How To Direct New Models During Their First Photoshoot (Tip: You Don’t Have To)

I’ve been asked this question many times: “How do I direct a model who’s shy and introverted, during their first photoshoot?”

Having been shooting since 2005, I’ve been asked this on numerous occasions by other photographers who were new to photography. Some photographers themselves were not the extroverted type, so I’d get asked this quite often. My answer won’t apply to every aspect of modeling and photography, but because I was shooting portraits and “lifestyle” photography, this answer may be of greater importance.

Truthfully, no matter how good you are at directing, I always believed “forcing” your creative input onto any client is never a good method, especially if the model or client is the shy/introverted or inexperienced type. When a model feels like the photographer is trying too hard to direct, the model commonly will stiffen up or become more nervous, feeling like things are way too scripted. — This method has never worked or delivered good results for me.

Sure, you can try to reenact a pose or explain to the model that you’re looking for a certain pose or expression, but if it doesn’t feel genuine (from within), you’re not going to get a very good shot. I don’t care how good you are at directing. Getting comfortable with a camera takes time for anyone who is new to modeling.

What do I do? For their very first shoot, I don’t take myself seriously. I can’t expect a new model to mimic or come even close to a supermodel. Photoshoots should be entertaining, not a mundane or boring task.

As a photographer, if you lower your expectations, you’ll get better results.

Model: Jenna

Above is a photo I shot in Downtown Tampa, Florida a few days before Christmas of a client of mine.

She asked me: “What do I do?”

I responded: “Be goofy, be yourself. Surprise me!”

It worked like a charm. But what also helped was by allowing them to bring a friend along.

Model: Megan

Jenna had another photogenic friend who joined along named Megan. When they both were on set, I knew I had picked the right two models to work with. I always allow for my clients to bring a friend along because this helps settle any nerves of a first-time client’s photoshoot and it also helps me if I need someone to hold a reflector for me.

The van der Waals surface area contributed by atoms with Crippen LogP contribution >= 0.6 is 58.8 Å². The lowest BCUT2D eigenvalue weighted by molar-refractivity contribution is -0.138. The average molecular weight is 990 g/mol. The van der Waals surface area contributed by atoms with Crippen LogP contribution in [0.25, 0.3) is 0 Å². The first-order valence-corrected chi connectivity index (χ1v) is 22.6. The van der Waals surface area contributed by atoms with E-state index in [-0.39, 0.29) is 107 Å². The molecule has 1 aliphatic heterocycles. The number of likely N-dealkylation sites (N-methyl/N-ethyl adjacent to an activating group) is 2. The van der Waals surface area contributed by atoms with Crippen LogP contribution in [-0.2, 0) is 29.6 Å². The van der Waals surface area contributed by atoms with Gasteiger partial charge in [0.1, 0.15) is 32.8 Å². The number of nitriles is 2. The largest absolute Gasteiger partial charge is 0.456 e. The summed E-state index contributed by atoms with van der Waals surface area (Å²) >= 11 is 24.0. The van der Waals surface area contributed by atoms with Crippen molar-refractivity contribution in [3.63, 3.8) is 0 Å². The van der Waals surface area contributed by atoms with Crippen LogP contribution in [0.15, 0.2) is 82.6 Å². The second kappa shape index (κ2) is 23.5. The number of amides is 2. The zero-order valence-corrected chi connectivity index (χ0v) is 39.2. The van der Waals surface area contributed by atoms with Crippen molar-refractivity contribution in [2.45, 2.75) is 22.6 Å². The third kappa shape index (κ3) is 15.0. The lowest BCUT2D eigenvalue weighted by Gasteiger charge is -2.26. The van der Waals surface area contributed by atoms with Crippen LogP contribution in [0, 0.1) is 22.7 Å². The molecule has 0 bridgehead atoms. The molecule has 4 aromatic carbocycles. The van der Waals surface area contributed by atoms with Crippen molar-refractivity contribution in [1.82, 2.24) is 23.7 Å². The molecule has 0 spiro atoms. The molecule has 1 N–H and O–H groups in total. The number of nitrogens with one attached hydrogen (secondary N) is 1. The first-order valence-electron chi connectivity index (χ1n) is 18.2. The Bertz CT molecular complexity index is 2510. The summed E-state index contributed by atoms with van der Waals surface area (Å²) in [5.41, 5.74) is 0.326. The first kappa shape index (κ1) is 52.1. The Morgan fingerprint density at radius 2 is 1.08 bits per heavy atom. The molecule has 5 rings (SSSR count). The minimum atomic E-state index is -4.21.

In my case, they felt so comforted that as I was shooting the ‘Behind the Scenes’ video clips with my DJI Osmo Pocket, it turned into a funny dance-off/music video of it’s own. Endless laughs that evening.

Models: Megan & Jenna at Riverwalk (Curtis Hixon Park — Tampa, FL)

Instantly, the entire thing turns into a fun and creative project. Considering we don’t have the stress of film cameras and the unexpected debacle of how the shots turned out, digital cameras and live-view screens allow us to shoot hundreds of photos. Why stress how many turn out well? If you have a handful from 300 shots, that’s all you’ll ever need for your website or social media platform anyhow.

Being a photographer with a sense of humor also helped me get some great shots. You can say something like “okay, strangle your friend!” (joking of course). The result turned out to be this:

Cinemagraph shot with Canon 5D Mark IV using the Sigma 105mm lens

As a result, sometimes the best way to direct clients is not to try so hard at directing them at all (at least for their first time around).

Let them be themselves and the genuine actions of what happen may deliver the best shots ever.

Financial Expert & Tech Writer for The Monetizer

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